Study Suggests Bullies Are At High Risk For Bulimia

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Being the victim of bullying as a child is known to be associated with an increased risk for anxiety, depression, and even eating disorders, but a new study suggests the bullies may also be at risk for psychological disorders.

Source: The Bullying Project

Source: The Bullying Project

A new study from researchers at Duke Medicine and the University Of North Carolina School Of Medicine indicates individuals involved in bullying as a child are twice as likely to develop show signs of bulimia, as well as being at increased risk for other eating disorders.

For the study, the researchers sued data collected over two decades from over 1,400 children between the ages of 9 and 16.

“For a long time, there’s been this story about bullies that they’re a little more hale and hearty,” lead author William Copeland, Ph.D., associate professor of psychiatry and behavioral sciences at Duke University School of Medicine, said in a release. “Maybe they’re good at manipulating social situations or getting out of trouble, but in this one area it seems that’s not the case at all. Maybe teasing others may sensitize them to their own body image issues, or afterward, they have regret for their actions that results in these symptoms like binge eating followed by purging or excess exercise.”

The researchers categorized the children included in the study into four groups; children who weren’t involved in bullying, children who were the victims of bullying, children who were bullies, and children who had been both victims and bullies.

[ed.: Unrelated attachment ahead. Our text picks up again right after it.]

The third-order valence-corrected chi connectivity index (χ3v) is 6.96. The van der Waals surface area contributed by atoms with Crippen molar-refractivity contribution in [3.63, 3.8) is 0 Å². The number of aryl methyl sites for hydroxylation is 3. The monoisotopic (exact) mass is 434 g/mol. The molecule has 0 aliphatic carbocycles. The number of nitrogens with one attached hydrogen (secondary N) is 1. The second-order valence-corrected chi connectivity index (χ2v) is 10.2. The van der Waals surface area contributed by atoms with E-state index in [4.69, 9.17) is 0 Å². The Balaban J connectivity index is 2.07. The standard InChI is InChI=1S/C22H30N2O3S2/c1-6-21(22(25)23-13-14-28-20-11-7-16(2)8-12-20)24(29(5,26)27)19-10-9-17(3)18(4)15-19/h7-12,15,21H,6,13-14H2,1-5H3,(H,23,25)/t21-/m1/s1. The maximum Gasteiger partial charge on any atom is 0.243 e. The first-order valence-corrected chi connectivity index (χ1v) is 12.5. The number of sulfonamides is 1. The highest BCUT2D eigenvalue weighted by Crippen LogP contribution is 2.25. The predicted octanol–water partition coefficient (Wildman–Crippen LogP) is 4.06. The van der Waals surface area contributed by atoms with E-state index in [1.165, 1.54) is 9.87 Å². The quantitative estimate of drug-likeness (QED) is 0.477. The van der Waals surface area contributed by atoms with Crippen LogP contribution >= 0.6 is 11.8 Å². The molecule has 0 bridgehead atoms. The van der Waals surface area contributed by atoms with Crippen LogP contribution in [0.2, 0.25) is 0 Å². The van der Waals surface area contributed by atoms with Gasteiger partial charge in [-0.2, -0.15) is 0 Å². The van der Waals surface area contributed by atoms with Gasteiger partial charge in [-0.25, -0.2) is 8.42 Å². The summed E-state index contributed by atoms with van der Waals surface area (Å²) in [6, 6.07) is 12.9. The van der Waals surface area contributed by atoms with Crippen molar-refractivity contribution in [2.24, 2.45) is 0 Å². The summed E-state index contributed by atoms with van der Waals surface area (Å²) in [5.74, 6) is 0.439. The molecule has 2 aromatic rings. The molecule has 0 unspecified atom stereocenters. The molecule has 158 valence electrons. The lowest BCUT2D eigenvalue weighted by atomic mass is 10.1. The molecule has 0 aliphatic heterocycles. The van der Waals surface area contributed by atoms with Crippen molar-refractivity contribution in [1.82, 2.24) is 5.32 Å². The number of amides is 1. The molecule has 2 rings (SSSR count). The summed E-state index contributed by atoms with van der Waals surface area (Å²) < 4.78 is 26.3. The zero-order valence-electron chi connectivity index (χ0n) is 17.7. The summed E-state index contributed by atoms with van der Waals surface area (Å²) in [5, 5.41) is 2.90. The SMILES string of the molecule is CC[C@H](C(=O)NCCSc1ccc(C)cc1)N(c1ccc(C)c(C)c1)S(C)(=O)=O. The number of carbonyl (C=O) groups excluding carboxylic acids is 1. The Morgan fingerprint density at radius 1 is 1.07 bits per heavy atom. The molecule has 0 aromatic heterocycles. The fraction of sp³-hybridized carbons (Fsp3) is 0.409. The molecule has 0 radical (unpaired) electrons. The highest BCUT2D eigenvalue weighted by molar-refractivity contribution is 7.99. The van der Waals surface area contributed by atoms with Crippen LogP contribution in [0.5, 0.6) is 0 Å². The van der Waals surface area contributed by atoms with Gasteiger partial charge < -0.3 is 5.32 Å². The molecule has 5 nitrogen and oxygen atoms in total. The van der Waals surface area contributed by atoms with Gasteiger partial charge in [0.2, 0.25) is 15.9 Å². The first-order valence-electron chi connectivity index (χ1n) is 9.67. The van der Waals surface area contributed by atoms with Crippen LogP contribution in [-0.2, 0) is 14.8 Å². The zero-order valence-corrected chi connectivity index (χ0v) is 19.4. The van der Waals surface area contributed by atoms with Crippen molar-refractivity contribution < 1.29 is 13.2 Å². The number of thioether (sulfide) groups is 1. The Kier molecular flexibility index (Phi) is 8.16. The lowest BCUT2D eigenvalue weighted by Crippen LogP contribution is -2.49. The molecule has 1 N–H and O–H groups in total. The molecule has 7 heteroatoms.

To the researchers’ surprise, the findings indicated that those who had bullied others showed the highest rate of bulimia symptoms, with 30.8 percent of bullies reporting signs of the disease. In comparison, 17.6 percent of children who were not involved in bullying showed the same symptoms.

The results also indicate that those who were victims showed increase risk for both bulimia and anorexia.

“Sadly, humans do tend to be most critical about features in other people that they dislike most in themselves,” study co-author Dr. Cynthia M. Bulik said in the release. “The bullies’ own body dissatisfaction could fuel their taunting of others. Our findings tell us to raise our vigilance for eating disorders in anyone involved in bullying exchanges — regardless of whether they are the aggressor, the victim, or both.”

The team says they hope further research will provide more insight into the long-term effects of bullying and the potential link between social behavior and health.

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